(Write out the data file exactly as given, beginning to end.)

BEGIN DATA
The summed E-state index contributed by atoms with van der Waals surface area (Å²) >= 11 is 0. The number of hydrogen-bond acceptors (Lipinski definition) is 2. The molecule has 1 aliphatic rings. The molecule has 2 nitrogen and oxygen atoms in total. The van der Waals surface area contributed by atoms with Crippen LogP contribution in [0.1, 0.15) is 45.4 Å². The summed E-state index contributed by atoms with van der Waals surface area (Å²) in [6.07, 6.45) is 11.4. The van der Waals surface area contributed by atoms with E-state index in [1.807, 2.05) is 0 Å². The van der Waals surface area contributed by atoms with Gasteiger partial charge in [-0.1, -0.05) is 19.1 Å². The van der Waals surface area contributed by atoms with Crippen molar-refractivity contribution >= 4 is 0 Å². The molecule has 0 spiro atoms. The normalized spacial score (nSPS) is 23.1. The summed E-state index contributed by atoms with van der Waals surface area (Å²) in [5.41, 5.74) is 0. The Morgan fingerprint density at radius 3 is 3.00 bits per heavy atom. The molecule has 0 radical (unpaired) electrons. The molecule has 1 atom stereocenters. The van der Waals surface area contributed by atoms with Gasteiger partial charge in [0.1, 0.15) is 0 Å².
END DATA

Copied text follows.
The summed E-state index contributed by atoms with van der Waals surface area (Å²) >= 11 is 0. The number of hydrogen-bond acceptors (Lipinski definition) is 2. The molecule has 1 aliphatic rings. The molecule has 2 nitrogen and oxygen atoms in total. The van der Waals surface area contributed by atoms with Crippen LogP contribution in [0.1, 0.15) is 45.4 Å². The summed E-state index contributed by atoms with van der Waals surface area (Å²) in [6.07, 6.45) is 11.4. The van der Waals surface area contributed by atoms with E-state index in [1.807, 2.05) is 0 Å². The van der Waals surface area contributed by atoms with Gasteiger partial charge in [-0.1, -0.05) is 19.1 Å². The van der Waals surface area contributed by atoms with Crippen molar-refractivity contribution >= 4 is 0 Å². The molecule has 0 spiro atoms. The normalized spacial score (nSPS) is 23.1. The summed E-state index contributed by atoms with van der Waals surface area (Å²) in [5.41, 5.74) is 0. The Morgan fingerprint density at radius 3 is 3.00 bits per heavy atom. The molecule has 0 radical (unpaired) electrons. The molecule has 1 atom stereocenters. The van der Waals surface area contributed by atoms with Gasteiger partial charge in [0.1, 0.15) is 0 Å².